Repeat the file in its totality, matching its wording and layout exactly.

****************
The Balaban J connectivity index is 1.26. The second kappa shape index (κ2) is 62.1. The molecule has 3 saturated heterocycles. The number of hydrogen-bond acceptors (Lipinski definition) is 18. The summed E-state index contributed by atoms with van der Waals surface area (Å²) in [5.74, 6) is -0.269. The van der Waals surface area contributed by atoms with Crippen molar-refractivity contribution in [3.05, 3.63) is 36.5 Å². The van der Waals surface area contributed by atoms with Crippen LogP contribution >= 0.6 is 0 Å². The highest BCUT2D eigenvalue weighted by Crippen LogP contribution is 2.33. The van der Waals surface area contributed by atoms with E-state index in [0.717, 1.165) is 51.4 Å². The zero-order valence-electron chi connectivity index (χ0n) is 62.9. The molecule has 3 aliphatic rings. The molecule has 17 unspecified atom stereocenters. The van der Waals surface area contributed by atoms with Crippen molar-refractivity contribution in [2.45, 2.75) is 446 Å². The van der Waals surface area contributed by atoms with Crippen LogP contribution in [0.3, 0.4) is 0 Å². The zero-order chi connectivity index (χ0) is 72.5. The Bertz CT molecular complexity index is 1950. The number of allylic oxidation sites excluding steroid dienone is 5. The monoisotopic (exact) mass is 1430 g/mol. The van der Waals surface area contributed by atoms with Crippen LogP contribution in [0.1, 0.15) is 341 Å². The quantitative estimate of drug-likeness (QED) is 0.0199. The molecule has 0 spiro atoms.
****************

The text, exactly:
The Balaban J connectivity index is 1.26. The second kappa shape index (κ2) is 62.1. The molecule has 3 saturated heterocycles. The number of hydrogen-bond acceptors (Lipinski definition) is 18. The summed E-state index contributed by atoms with van der Waals surface area (Å²) in [5.74, 6) is -0.269. The van der Waals surface area contributed by atoms with Crippen molar-refractivity contribution in [3.05, 3.63) is 36.5 Å². The van der Waals surface area contributed by atoms with Crippen LogP contribution >= 0.6 is 0 Å². The highest BCUT2D eigenvalue weighted by Crippen LogP contribution is 2.33. The van der Waals surface area contributed by atoms with E-state index in [0.717, 1.165) is 51.4 Å². The zero-order valence-electron chi connectivity index (χ0n) is 62.9. The molecule has 3 aliphatic rings. The molecule has 17 unspecified atom stereocenters. The van der Waals surface area contributed by atoms with Crippen molar-refractivity contribution in [2.45, 2.75) is 446 Å². The van der Waals surface area contributed by atoms with Crippen LogP contribution in [0.3, 0.4) is 0 Å². The zero-order chi connectivity index (χ0) is 72.5. The Bertz CT molecular complexity index is 1950. The number of allylic oxidation sites excluding steroid dienone is 5. The monoisotopic (exact) mass is 1430 g/mol. The van der Waals surface area contributed by atoms with Crippen LogP contribution in [0.1, 0.15) is 341 Å². The quantitative estimate of drug-likeness (QED) is 0.0199. The molecule has 0 spiro atoms.